No argument is passed, as the visited node is accessible with the node attribute reader.


Given any NodePattern::Node, it generates the Ruby code that can return true or false for the given node, or node type for sequence head.

var vs access

The subcompiler can be called with the current node stored either in a variable (provided with the var: keyword argument) or via a Ruby expression (e.g. access: 'current_node.children[2]').

The subcompiler will not generate code that executes this access expression more than once or twice. If it might access the node more than that, multiple_access will store the result in a temporary variable (e.g. union).


Sequences are the most difficult elements to handle and are deferred to the SequenceSubcompiler.


Atoms are handled with visit_other_type, which defers to the AtomSubcompiler and converts that result to a node pattern by appending === cur_node (or === cur_node.type if in sequence head).

This way, the two arguments in (_ #func?(%1) %2) would be compiled differently; %1 would be compiled as param1, while %2 gets compiled as param2 === node.children[1].


The code generated has higher or equal precedence to &&, so as to make chaining convenient.


This subcompiler produces Ruby code that gets evaluated to a Ruby object. E.g. "42", :a_symbol, param1.

A good way to think about it is when it has to be passed as arguments to a function call. For example:

# Pattern '#func(42, %1)' compiles to
func(node, 42, param1)

Note that any node pattern can be output by this subcompiler, but those that don’t correspond to a Ruby literal will be output as a lambda so they can be combined. For example:

# Pattern '#func(int)' compiles to
func(node, ->(compare) { compare.is_a?(::RuboCop::AST::Node) && compare.int_type? })


The subcompiler compiles the sequences' terms in turn, keeping track of which children of the AST::Node are being matched.

Variadic terms

The complexity comes from variadic elements, which have complex processing and may make it impossible to know at compile time which children are matched by the subsequent terms.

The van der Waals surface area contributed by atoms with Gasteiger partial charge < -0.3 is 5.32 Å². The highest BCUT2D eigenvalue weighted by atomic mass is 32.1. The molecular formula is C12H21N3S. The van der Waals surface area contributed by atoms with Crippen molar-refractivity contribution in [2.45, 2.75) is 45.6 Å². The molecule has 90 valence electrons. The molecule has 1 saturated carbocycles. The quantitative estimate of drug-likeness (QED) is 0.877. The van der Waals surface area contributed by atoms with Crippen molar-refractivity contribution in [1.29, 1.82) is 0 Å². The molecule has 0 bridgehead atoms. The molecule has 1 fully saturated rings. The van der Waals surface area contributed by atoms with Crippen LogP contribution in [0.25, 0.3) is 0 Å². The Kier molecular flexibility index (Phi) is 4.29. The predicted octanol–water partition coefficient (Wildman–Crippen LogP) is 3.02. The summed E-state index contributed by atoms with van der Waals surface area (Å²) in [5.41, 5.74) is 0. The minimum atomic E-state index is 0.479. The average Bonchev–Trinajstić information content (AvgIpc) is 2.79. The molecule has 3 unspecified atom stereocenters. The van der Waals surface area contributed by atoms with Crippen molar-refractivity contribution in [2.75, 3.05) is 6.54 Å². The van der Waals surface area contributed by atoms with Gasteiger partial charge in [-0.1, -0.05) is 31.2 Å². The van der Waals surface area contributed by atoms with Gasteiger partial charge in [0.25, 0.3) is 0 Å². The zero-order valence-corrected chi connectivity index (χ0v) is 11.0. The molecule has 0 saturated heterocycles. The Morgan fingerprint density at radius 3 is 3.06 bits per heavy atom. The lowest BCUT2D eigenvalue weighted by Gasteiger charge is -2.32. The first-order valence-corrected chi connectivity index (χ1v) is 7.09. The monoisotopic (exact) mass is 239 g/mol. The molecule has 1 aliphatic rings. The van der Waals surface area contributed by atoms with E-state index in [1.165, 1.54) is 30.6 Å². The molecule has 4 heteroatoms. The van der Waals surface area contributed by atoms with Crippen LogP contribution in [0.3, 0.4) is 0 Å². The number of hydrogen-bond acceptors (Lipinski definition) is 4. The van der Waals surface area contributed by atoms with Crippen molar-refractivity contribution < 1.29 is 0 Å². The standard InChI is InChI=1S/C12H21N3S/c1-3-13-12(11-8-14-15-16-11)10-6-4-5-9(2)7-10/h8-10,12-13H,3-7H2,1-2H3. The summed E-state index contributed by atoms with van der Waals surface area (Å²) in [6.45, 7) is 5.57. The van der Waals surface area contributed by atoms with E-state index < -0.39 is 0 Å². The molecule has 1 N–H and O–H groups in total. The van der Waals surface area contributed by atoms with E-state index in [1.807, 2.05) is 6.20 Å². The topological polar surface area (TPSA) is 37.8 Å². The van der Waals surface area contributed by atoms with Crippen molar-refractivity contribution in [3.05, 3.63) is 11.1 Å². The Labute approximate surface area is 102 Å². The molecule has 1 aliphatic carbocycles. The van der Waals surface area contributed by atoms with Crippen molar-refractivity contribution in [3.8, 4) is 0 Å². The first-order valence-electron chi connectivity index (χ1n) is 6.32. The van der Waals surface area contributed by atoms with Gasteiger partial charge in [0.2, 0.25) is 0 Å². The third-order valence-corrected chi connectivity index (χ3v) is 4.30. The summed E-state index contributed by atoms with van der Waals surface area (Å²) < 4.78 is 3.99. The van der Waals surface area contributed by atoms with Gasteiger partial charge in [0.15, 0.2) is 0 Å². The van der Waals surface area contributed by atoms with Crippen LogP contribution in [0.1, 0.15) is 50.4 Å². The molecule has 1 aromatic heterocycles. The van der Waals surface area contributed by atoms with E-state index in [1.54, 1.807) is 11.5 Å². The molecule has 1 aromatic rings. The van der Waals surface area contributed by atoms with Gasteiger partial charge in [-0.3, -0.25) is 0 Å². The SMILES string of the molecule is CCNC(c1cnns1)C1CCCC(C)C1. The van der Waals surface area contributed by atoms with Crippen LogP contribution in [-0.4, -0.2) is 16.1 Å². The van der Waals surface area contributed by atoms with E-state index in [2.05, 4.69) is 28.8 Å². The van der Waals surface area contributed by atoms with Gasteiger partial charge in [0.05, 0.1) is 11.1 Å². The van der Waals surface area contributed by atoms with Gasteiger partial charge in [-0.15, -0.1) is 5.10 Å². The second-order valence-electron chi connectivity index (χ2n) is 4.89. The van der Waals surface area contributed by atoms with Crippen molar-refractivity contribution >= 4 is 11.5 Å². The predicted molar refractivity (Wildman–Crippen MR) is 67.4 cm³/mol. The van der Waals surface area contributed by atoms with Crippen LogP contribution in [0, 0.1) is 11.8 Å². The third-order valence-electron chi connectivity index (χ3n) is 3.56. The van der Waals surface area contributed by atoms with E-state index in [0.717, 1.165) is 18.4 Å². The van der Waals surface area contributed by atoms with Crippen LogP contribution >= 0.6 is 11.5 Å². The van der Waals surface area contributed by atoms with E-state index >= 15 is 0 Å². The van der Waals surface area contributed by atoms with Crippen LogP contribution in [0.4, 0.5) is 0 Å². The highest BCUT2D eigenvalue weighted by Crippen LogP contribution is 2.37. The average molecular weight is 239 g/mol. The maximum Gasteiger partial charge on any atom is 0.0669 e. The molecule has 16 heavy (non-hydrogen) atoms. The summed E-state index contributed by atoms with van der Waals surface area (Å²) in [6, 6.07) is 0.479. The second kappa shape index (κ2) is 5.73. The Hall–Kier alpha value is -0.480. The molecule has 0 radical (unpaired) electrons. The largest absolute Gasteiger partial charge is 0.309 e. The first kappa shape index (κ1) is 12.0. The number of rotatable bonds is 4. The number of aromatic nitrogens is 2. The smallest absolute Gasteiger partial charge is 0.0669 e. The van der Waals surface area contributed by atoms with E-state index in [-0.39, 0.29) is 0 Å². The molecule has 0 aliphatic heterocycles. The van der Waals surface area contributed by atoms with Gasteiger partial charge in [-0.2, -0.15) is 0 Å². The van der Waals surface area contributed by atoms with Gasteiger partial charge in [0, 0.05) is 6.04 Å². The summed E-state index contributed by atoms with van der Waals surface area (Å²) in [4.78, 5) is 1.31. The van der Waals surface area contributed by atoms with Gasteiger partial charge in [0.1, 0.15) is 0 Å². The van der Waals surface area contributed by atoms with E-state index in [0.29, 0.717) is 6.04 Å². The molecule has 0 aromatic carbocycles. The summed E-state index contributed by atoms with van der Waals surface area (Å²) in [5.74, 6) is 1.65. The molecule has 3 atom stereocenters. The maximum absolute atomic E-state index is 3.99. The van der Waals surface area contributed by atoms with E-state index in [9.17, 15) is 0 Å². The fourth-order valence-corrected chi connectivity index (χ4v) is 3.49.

Example (no variadic terms)

(_type int _ str)

First child must match int, third child must match str. The subcompiler will use children[0] and children[2].

Example (one variadic terms)

(_type int _* str)

First child must match int and last child must match str. The subcompiler will use children[0] and children[-1].

Example (multiple variadic terms)

(_type int+ sym str+)

The subcompiler can not use any integer and children[] to match sym. This must be tracked at runtime in a variable (cur_index).

The subcompiler will use fixed indices before the first variadic element and after the last one.

Node pattern terms

The node pattern terms are delegated to the NodePatternSubcompiler.

In the pattern (:sym :sym), both :sym will be compiled differently because the first :sym is in "sequence head": :sym === node.type and :sym == node.children[0] respectively. The subcompiler indicates if the pattern is in "sequence head" or not, so the NodePatternSubcompiler can produce the right code.

Variadic elements may not (currently) cover the sequence head. As a convenience, (...) is understood as (_ ...). Other types of nodes will raise an error (e.g. (<will not compile>); see Node#in_sequence_head)


Like the node pattern subcompiler, it generates code that has higher or equal precedence to &&, so as to make chaining convenient.

Variant: WithMeta

These variants of the Parser / Builder / Lexer generate location information (exactly like the parser gem) for AST nodes as well as comments with their locations (like the parser gem).

Since this information is not typically used when one ony wants to define methods, it is not loaded by default.

Variant: Debug

These variants of the Compiler / Subcompilers works by adding tracing code before and after each compilation of NodePatternSubcompiler and SequenceSubcompiler. A unique ID is assigned to each node and the tracing code flips a corresponding switch when the expression is about to be evaluated, and after (joined with && so it only flips the switch if the node was a match). Atoms are not compiled differently as they are not really matchable (when not compiled as a node pattern)